Journal of the New Zealand Medical Association, 21-January-2011, Vol 124 No 1328
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Serious ski and snowboard injuries in southern New Zealand requiring acute orthopaedic admission and treatment during winter 2009
A Gordon Burgess, Ridzwan Namazie
The aims of this study were to report on ski and snowboard injuries which required in-patient assessment and treatment, by investigating demographics, complexity and cost.
A prospective study investigating the pattern of ski and snowboard injuries admitted to the Orthopaedic Department of Southland Hospital (Invercargill) during 2009. Patient demographics, injury characteristics, treatment and financial implications have all been examined.
88 patients were admitted with 92 injuries over 129 days. Thirty-six skiers sustained 37 injuries compared to 55 injuries in 52 snowboarders. The median age of skiers was 32.5 years compared to 26 years for snowboarders, which represented a statistically significant difference. Thirty-two admissions were visitors from Australia, compared to 29 from New Zealand and 14 from Great Britain and Ireland. Fifty-two patients (59.1%) were transported to Invercargill by ambulance compared to 13 (14.8%) by helicopter. Twenty-five ski-related injuries were treated operatively (67.5%) compared with 37 snowboard-related injuries (67.3%). Twenty-three patients (26%) were admitted with spinal injuries including one C5 burst fracture which was ultimately fatal. A total of 124.46 case weights were generated by all 88 admissions representing a cost of almost $500,000.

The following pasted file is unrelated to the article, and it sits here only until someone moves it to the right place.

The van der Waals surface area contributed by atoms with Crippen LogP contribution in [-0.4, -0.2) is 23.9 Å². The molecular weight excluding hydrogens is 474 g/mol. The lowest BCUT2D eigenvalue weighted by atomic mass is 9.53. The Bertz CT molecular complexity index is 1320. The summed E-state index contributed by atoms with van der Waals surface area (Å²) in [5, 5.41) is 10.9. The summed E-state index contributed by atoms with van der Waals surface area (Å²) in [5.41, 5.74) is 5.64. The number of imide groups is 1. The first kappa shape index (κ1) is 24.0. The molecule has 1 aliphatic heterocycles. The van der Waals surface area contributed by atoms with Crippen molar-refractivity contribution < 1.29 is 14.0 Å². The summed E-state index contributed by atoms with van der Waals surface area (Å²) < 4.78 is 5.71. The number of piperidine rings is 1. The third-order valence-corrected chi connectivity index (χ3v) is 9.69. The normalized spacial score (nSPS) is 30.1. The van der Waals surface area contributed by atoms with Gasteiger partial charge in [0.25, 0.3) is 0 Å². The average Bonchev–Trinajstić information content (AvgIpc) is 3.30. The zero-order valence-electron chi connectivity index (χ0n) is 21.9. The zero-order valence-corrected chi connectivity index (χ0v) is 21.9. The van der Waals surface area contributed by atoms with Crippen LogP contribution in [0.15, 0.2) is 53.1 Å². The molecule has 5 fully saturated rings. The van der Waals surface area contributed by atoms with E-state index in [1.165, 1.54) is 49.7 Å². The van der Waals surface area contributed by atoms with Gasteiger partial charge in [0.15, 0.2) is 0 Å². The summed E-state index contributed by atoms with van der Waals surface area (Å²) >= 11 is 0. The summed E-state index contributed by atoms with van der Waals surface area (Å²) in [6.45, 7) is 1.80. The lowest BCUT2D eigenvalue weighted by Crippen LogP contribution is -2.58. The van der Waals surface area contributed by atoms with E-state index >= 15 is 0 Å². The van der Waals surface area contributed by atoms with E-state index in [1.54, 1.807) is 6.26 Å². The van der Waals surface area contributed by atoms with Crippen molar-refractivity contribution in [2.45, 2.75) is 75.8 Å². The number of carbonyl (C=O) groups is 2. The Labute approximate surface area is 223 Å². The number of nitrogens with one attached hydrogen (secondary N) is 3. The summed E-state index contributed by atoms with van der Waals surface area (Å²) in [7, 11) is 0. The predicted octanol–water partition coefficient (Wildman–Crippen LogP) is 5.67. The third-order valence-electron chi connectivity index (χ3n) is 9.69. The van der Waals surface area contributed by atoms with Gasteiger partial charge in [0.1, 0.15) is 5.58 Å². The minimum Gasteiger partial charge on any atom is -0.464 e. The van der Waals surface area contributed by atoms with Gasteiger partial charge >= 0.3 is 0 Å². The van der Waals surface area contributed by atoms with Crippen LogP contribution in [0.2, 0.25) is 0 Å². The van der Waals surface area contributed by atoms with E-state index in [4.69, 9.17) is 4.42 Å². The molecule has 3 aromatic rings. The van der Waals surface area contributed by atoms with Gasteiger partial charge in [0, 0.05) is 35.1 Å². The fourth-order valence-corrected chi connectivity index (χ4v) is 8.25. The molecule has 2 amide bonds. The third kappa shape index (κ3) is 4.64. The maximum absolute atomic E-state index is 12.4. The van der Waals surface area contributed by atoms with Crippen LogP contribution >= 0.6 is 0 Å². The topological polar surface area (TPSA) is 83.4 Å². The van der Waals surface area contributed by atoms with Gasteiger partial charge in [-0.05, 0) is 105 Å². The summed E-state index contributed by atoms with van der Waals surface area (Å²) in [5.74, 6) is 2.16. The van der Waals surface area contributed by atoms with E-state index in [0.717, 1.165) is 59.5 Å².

Ski and snowboard injuries represent a significant workload and financial burden to a typical mid-sized district general hospital in New Zealand. There is little published data on the natural history of serious orthopaedic injuries related to skiing and snowboarding in New Zealand.
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